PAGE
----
A few months ago when the suicides of prepubescent boys in America due to bullying seemed to be catching on as some type of epidemic, I wanted to write about it. But life got the best of me and so the blog entry sat on my hard drive, half way done, saved and quite useless not having met the light of day. When the 11 year old boy from St. Croix committed suicide after being bullied by classmates in the states I felt compelled to write about it. I felt really sad when I heard his story because for me it represented the innocence and security of childhood being lost. At 11 we are care free and enjoying life. Even on the most difficult days at school life is a breeze, right? Think back to when you were 11 and as bad as you thought things were, did you ever feel like life would never be better, or that things would only get worse? Imagine how bad it is when a child sees absolutely no way out. When he thinks that life is not worth living anymore. When he is so unhappy that he believes death is the only escape! When other children have made his world, his life, such a discomfort that he rather not exist in it any longer. If by now you haven’t grasped the severity of what I am saying then I don’t know if you ever will.
Some bajans would probably say, ” I ain know wha bran uh parts dese childrun nowadays got in, but dum bad anuff!” Honestly, I don’t know either, but what I do know is that things have gone too far for too long.
See, I was supposed to write this blog entry months ago, but tonight I had to because I just read an article in the Nation Newspaper online describing how a first form boy, running away from bullies, was hit by a car and died two days later. I had to write this article tonight because in the past I have been guilty of making excuses like “children can be mean sometimes” or “everybody gets bullied at some point” or ” it does only make you stronger”. I decided to write this article because what we have for so long deemed as a culturally adept right of passage, or just part of the growing pains process is exactly the opposite and absolutely NOT OK. The similarity between Ian Gibson and Jaheem Herrera from St. Croix is that neither of them chose death. They were each trying to escape the torture and the torment. Both were trying to escape the only way they knew how at that time.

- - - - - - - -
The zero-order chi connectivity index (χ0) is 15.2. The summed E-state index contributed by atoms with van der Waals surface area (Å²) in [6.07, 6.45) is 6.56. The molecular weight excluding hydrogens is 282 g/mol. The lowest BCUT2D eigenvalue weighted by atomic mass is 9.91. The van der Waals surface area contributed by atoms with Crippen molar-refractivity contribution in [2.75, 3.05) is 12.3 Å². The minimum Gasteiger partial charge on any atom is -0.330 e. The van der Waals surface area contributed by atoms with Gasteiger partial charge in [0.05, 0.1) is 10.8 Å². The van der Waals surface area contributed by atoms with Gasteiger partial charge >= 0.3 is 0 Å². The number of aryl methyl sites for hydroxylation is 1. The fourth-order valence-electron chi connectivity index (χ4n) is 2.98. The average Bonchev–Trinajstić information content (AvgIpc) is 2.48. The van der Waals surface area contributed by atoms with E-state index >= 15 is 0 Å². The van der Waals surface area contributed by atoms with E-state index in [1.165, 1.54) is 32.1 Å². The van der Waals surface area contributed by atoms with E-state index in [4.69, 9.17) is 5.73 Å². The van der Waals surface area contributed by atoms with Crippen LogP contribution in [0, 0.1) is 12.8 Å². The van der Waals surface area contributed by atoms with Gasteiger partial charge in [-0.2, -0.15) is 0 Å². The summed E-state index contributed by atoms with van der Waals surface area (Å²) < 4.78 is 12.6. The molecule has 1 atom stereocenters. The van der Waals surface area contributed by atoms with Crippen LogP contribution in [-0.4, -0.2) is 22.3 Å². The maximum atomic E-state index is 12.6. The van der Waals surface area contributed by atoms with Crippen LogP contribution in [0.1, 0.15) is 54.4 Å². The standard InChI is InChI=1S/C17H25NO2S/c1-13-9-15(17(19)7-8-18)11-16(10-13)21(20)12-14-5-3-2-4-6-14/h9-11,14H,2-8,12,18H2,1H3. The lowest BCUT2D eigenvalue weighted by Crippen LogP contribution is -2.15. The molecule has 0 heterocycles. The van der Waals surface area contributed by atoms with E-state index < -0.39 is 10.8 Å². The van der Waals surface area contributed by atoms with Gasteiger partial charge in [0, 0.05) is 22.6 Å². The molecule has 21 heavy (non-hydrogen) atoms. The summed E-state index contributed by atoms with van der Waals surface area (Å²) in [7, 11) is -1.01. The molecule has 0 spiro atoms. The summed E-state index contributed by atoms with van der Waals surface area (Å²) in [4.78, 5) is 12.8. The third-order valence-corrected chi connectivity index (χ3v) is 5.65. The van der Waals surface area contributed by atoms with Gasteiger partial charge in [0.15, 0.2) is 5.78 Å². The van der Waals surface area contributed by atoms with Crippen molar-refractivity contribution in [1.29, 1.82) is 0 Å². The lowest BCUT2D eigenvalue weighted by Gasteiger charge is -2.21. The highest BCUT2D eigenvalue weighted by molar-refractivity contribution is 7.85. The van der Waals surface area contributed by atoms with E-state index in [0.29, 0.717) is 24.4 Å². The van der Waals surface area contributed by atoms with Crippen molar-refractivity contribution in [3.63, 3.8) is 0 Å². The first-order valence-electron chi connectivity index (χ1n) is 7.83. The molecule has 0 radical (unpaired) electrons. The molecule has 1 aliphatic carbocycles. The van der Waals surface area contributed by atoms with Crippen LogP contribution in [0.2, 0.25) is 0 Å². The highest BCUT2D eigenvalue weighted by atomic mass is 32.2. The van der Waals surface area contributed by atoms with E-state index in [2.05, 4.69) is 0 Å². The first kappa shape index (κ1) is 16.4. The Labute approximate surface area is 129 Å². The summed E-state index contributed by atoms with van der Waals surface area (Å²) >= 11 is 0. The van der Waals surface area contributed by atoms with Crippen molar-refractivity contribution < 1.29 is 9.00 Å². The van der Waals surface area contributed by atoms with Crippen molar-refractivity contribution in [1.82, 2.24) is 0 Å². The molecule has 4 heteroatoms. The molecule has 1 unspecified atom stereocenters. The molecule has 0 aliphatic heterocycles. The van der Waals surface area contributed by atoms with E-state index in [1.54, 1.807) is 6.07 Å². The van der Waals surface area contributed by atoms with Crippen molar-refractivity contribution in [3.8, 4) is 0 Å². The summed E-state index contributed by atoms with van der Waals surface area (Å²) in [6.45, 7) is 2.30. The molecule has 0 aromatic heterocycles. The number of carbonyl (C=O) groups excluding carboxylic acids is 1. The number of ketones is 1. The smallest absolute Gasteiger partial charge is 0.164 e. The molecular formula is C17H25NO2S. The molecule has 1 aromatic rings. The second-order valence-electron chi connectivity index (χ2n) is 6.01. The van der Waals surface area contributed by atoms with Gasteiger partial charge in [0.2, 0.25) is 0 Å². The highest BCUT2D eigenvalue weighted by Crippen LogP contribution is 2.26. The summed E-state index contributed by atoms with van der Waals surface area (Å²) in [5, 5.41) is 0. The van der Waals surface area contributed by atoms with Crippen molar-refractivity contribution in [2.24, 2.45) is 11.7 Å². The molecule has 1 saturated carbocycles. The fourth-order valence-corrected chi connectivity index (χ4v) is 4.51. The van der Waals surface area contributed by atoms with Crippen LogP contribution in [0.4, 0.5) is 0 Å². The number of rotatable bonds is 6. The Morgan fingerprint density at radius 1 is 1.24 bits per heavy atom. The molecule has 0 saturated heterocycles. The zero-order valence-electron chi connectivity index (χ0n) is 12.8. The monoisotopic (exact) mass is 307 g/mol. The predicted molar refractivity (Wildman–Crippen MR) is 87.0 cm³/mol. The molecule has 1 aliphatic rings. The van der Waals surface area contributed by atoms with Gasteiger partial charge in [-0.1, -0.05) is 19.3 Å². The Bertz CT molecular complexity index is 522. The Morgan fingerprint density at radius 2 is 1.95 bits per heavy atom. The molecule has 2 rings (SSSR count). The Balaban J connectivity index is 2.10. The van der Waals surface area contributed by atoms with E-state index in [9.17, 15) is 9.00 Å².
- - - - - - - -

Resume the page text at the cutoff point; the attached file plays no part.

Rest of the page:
Maybe it is time that educators in the Caribbean start having a discussion as educators in the US and other countries are having. We can no longer sit on the sidelines and ignore a child’s cries for help (whether the bully or the bullied) or overlook interactions between children as typical. We can’t because as you see the results aren’t quite so typical anymore – suicides, Columbines, Ian Gibson – these are not typical results of childhood interactions. Parents need to be held accountable. Bullies don’t just wake up one day and decide to make Jamar’s life a living hell… they may learn their behavior is effective and right from what they see at home, OR they may be acting out to gain someone’s attention since home is not where they can get any, OR they need a hug, Or they need love, the list goes on and on. Clearly this isn’t the most put together blog entry (since I not too long got in from bday celebrations), but the point that I am trying to make is that no where in the Caribbean, No where on my little rock of bim are we ready to deal with a Columbine. That’s not something that you ever want to reach the stage of having to be prepared for.
SO my question is what are we going to do. What are we going to do now that a father will no longer be able to behold his son except in memory. What are we going to do now that what has been for so long considered to be an understood, unwritten, natural and expected occurrence has turned into the unnatural of child meeting death before parent. I hope that this Ian Gibson’s death will not be in vain. I hope that justice will be served. I hope that the tragedies America has seen will never beget the C’bean. I hope that students speak up for each other. I hope that teachers speak up for students. I hope that parents speak up for and reprimand children accordingly.
P.S. in a more coherent state, I will definitely be writing more about this topic